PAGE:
After the rising of the Western World which started in the 15th century and the rise of the US, starting in the late 19th century, we are witnessing the third global power shift in modern times – “the rise of the rest” (Fareed Zakaria, 2008).
Knowledge and the quality and productivity of knowledge have become central for modern powers. The knowledge society spreads out and is the basis for global development. “There will be no more underdeveloped countries, just “under-managed” ones, said Peter Drucker already long time ago.
The internet with all forms of modern communication networks has changed the basic structure of our economy. Power also shifted from sellers’ markets to buyers’ markets, from sellers and producers to buyers and consumers.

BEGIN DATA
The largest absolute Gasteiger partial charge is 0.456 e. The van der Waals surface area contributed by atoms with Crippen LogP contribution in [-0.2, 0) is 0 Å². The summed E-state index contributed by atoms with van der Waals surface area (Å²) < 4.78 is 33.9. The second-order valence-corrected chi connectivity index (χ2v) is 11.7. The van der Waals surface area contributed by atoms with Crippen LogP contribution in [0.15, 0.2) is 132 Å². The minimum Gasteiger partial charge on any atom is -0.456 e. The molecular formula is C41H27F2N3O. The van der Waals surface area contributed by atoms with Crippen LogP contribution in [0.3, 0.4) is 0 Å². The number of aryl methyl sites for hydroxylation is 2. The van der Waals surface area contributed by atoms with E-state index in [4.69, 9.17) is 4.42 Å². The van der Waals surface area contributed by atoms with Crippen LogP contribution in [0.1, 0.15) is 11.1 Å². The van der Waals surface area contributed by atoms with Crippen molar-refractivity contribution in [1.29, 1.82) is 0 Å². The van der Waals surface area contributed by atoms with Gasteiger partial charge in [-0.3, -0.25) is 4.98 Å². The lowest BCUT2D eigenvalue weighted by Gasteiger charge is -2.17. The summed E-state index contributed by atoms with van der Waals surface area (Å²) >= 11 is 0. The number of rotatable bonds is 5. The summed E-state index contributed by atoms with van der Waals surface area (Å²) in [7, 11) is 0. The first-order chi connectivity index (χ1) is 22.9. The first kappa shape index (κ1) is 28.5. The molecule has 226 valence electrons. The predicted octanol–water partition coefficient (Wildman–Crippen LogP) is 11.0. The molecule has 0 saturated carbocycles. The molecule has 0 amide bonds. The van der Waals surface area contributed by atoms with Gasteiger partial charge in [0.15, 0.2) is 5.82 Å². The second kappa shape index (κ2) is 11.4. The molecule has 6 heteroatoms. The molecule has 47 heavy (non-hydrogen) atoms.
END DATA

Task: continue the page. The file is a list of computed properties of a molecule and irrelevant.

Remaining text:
Since 2007 we experience a systemic economic crisis in the West, while at the same time Asia and the South are economically flourishing.
These developments are linked with
– increasing global interlinkages, interdependencies and networked systems,
– a sharp reduction of all sorts of linear developments, and
– increasing uncertainty and unsettledness.